Most residents use public transport, but those who want to explore the Netherlands might find it useful to have a car. The roads are excellent and because of the relatively small size of the country, most places are easily reachable.

To drive in the Netherlands, expats must check whether their driving licence is valid. Expats should also note that parking is limited in The Hague and can be expensive. We recommend that expats who live in an area where paid parking is in place should apply for a resident parking permit.

Getting a car

Expats can buy, ship over or rent a car in The Hague. Those that opt to buy or bring one over must follow the necessary procedures as per the RDW (Rijksdienst voor het Wegverkeer), the national vehicle authority. Several car rental agencies operate in The Hague and generally ask for the car to be returned with a full tank if it was received that way.

The Netherlands is making great efforts to become greener, and as such electric cars are becoming increasingly popular. While being more environmentally friendly, they have additional benefits such as tax incentives. Expats who drive an electric car in The Hague can find a charging point or request a charging station from the municipality to be placed in their area.

Park and Ride

In their efforts to reduce car use, traffic congestion and pollution, The Hague is home to several Park and Ride facilities, where drivers can park their vehicle in a large garage and continue their journey to the city centre or Scheveningen using public transport connections, such as trams.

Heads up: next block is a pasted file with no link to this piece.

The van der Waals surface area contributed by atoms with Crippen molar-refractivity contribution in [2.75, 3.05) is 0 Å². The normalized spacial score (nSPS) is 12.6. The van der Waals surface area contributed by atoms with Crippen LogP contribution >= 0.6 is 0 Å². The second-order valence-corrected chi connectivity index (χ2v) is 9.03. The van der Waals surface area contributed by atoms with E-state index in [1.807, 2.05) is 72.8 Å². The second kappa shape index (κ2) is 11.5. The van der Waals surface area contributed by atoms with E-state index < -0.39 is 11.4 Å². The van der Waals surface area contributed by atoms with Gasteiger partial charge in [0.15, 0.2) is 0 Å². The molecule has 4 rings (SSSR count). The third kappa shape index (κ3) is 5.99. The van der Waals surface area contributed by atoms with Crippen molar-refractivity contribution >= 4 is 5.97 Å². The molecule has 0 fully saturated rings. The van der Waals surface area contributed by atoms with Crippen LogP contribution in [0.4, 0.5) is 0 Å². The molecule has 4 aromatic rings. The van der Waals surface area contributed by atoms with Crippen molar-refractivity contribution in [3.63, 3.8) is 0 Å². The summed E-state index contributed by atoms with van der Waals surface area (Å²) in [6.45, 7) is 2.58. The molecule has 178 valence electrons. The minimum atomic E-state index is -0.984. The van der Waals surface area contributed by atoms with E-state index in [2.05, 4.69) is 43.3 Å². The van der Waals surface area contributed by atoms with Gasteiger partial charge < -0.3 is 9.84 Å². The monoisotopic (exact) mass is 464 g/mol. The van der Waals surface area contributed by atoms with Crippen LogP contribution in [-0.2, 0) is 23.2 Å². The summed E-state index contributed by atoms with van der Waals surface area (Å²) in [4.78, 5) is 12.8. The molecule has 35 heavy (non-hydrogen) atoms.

Cycling in The Hague

Locals love to cycle, and expats will find this is a fast and cost effective way to get around. Expats can rent bicycles in The Hague, and the OV-fiets or the red and white HTM Fiets rental bike are the popular options, available at major railway stations. These can be rented using the OV-chipkaart for a small fee, and if they are returned to a different station an additional fee is usually charged.

Second-hand bikes are cheap to buy, and The Hague’s cycling infrastructure is very good. Expats who buy a new bike are recommended to get insurance for it. Unfortunately, bike theft is a problem in the Netherlands, so expats should ensure that their bicycles are always locked up safely. 

Be sure to check if there are signs that forbid the parking of bikes in a certain area – otherwise, it's normal to securely lock up a bike around a tree or permanent object as well as bike stands.

Expats should note the feasibility of travelling on public transport with bicycles. They are generally not allowed on trams and buses, though in some instances folding bikes are permitted, and there are rules when taking a bike on a train.

The ubiquity of bicycles in the Netherlands means that children start learning to cycle from a young age, and many schools offer cycling activities and help children become familiar with the rules of the road and how to get around by bike.


Walking in The Hague

Aside from the cycle culture, The Hague city centre is perfectly walkable. Residents enjoy strolling along the shop-lined streets and taking in some major landmarks such as Binnenhof, which houses the Dutch Prime Minister's office, and the Mauritshuis art museum. Getting around on foot is one of the best ways to explore the city and stumble upon its hidden gems and great traditional pubs or cafés.

It's easy to walk from A to B around The Hague, but taking a tram is best for covering longer distances.